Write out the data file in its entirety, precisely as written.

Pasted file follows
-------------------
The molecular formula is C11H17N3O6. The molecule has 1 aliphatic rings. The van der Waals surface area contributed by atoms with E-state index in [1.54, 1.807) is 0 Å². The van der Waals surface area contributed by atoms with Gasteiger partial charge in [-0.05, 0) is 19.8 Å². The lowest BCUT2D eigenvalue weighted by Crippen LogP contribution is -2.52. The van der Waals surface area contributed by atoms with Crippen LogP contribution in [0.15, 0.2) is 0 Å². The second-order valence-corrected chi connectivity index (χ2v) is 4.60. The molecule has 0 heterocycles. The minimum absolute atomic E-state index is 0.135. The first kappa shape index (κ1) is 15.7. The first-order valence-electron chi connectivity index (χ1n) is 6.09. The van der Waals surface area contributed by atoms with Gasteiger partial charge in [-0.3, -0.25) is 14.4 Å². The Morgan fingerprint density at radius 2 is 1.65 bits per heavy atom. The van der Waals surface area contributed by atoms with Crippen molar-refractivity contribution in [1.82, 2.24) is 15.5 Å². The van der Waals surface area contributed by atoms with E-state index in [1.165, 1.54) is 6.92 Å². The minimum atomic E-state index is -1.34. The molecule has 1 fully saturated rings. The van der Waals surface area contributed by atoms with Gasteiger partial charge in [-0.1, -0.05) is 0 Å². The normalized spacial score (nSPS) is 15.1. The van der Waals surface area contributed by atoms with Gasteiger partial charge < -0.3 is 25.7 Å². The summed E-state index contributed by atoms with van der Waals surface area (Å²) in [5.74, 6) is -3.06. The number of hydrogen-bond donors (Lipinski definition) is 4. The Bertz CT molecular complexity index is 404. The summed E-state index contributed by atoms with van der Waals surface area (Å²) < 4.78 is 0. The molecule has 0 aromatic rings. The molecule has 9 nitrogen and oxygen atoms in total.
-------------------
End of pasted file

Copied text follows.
The molecular formula is C11H17N3O6. The molecule has 1 aliphatic rings. The van der Waals surface area contributed by atoms with E-state index in [1.54, 1.807) is 0 Å². The van der Waals surface area contributed by atoms with Gasteiger partial charge in [-0.05, 0) is 19.8 Å². The lowest BCUT2D eigenvalue weighted by Crippen LogP contribution is -2.52. The van der Waals surface area contributed by atoms with Crippen LogP contribution in [0.15, 0.2) is 0 Å². The second-order valence-corrected chi connectivity index (χ2v) is 4.60. The molecule has 0 heterocycles. The minimum absolute atomic E-state index is 0.135. The first kappa shape index (κ1) is 15.7. The first-order valence-electron chi connectivity index (χ1n) is 6.09. The van der Waals surface area contributed by atoms with Gasteiger partial charge in [-0.3, -0.25) is 14.4 Å². The Morgan fingerprint density at radius 2 is 1.65 bits per heavy atom. The van der Waals surface area contributed by atoms with Crippen molar-refractivity contribution in [1.82, 2.24) is 15.5 Å². The van der Waals surface area contributed by atoms with E-state index in [1.165, 1.54) is 6.92 Å². The minimum atomic E-state index is -1.34. The molecule has 1 fully saturated rings. The van der Waals surface area contributed by atoms with Gasteiger partial charge in [-0.1, -0.05) is 0 Å². The normalized spacial score (nSPS) is 15.1. The van der Waals surface area contributed by atoms with Gasteiger partial charge < -0.3 is 25.7 Å². The summed E-state index contributed by atoms with van der Waals surface area (Å²) in [5.74, 6) is -3.06. The number of hydrogen-bond donors (Lipinski definition) is 4. The Bertz CT molecular complexity index is 404. The summed E-state index contributed by atoms with van der Waals surface area (Å²) < 4.78 is 0. The molecule has 0 aromatic rings. The molecule has 9 nitrogen and oxygen atoms in total.